This video explains what subadditivity is. We start with economies of scale for one firm, and then analyse what happens when a second firm enters the market.
Subadditivity is an important concept because it is often used to justify imperfect competition, the classic nemesis of neo-classicists. The only real way to justify less than perfect competition is the kind of sector that lends itself to natural monopolies. Natural monopolies are those where barriers to entry are so high that it is worth making the investment only once, and where one producer will operate more efficiently than two. Traditionally, natural monopolies are state-run, generally in energy or communication sectors, although current trends are leaning towards privatisation.
When a large investment is required in order to begin production, these costs must naturally be passed on to the consumer. What differentiates natural monopolies is that generally, once the investment is made, marginal costs are infinitely small. In these cases, if there is only one company in the market, prices for consumers may actually be lower than if there are rivals, because of the way average costs drop with additional users.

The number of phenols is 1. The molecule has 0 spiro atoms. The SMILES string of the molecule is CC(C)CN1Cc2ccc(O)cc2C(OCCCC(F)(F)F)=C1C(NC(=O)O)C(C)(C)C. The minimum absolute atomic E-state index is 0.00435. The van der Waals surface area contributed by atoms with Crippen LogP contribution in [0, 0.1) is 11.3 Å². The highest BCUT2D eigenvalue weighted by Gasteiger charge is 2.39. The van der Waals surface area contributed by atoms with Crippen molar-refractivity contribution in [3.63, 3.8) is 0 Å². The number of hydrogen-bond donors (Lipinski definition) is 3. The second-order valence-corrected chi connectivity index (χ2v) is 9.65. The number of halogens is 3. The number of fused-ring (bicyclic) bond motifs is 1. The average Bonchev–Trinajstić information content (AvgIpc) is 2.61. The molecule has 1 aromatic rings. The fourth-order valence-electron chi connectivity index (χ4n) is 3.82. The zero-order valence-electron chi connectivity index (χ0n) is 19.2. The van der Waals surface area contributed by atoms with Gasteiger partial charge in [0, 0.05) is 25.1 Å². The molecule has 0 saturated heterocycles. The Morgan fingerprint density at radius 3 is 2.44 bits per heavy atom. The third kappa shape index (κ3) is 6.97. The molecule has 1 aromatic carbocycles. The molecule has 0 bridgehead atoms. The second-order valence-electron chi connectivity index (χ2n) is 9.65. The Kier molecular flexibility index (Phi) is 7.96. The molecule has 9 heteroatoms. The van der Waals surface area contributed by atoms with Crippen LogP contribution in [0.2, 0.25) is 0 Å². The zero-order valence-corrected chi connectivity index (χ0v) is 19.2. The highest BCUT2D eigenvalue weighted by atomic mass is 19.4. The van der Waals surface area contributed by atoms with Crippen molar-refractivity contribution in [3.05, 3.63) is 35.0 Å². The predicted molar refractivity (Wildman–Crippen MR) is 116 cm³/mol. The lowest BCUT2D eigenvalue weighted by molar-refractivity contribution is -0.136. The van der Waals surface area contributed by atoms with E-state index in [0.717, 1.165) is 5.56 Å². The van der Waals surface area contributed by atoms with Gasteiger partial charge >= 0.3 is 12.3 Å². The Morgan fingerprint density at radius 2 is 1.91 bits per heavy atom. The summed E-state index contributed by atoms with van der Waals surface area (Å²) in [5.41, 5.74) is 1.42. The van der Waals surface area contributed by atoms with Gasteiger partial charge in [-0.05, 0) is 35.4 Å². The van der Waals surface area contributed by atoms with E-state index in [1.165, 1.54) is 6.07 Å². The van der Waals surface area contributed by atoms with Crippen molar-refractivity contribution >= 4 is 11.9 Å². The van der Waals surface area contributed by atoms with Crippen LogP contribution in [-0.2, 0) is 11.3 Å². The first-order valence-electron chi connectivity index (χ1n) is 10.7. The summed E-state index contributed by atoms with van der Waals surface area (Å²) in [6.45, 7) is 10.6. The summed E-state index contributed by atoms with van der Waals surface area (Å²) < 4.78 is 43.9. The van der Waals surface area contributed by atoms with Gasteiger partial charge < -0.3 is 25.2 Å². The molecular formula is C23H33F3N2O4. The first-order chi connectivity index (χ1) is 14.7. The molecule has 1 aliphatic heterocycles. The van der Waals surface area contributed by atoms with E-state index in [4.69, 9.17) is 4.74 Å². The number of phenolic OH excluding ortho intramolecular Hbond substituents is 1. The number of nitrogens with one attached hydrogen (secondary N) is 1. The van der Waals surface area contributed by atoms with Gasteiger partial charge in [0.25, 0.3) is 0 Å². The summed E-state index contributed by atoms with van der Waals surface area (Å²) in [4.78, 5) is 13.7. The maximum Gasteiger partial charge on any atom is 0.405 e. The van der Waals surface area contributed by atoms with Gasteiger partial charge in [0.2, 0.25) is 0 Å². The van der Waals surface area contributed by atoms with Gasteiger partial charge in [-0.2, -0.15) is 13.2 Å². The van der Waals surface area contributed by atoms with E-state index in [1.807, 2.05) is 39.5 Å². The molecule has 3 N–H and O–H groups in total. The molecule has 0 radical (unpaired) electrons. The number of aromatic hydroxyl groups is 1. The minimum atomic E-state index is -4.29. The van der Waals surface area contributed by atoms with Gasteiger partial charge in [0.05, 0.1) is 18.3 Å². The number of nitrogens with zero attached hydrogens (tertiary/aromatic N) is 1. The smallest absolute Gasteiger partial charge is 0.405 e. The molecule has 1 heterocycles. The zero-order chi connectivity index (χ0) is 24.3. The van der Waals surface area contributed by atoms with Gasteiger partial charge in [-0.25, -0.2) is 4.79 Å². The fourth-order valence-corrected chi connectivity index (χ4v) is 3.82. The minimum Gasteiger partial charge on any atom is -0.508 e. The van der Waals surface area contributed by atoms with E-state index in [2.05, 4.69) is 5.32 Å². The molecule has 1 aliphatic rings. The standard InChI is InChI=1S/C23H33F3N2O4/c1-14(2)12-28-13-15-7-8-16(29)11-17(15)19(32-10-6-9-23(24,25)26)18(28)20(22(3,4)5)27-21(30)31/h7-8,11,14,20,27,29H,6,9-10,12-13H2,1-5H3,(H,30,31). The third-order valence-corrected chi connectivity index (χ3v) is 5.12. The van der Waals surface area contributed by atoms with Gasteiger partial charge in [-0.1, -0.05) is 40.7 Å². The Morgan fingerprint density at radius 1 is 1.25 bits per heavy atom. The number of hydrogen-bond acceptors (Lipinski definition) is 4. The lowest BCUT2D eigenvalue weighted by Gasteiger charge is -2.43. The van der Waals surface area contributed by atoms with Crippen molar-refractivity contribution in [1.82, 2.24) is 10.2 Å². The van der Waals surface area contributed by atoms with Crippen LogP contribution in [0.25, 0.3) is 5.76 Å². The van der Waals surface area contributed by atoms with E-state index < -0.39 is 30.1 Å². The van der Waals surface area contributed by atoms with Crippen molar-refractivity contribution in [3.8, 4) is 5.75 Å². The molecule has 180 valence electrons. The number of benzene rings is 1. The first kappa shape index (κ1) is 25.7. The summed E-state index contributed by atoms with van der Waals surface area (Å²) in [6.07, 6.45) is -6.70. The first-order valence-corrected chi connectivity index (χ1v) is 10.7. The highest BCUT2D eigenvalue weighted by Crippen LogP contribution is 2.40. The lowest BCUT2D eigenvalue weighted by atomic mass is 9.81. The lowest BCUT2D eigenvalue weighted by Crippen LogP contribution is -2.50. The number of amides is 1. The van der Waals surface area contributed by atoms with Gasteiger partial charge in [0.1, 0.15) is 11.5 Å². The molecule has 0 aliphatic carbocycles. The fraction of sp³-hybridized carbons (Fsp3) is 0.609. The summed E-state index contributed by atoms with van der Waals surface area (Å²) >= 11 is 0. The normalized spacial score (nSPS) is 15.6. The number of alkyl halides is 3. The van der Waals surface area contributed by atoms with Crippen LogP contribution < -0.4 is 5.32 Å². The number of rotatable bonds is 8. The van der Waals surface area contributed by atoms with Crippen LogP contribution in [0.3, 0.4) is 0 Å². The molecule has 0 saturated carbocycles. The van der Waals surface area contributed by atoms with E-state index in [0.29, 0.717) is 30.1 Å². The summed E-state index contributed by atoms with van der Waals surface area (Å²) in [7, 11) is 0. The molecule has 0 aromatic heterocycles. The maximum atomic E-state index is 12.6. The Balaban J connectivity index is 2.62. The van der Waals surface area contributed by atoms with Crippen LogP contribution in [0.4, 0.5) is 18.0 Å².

So what exactly is the difference between subadditivity and economies of scale? Subadditivity is a more generic concept which encompasses economies of scale. We say subadditivity exists when the costs function (including initial investment) for the sum of all units at a given level of production is actually smaller than the sum of the various cost functions (given multiple companies) at the same given level.
This is why subadditivity is considered a necessary but insufficient condition for a natural monopoly to be considered optimal, whereas if economies of scale exist, this is a sufficient but not necessary condition for a natural monopoly to be sustainable.
Learn more by reading the dictionary entry.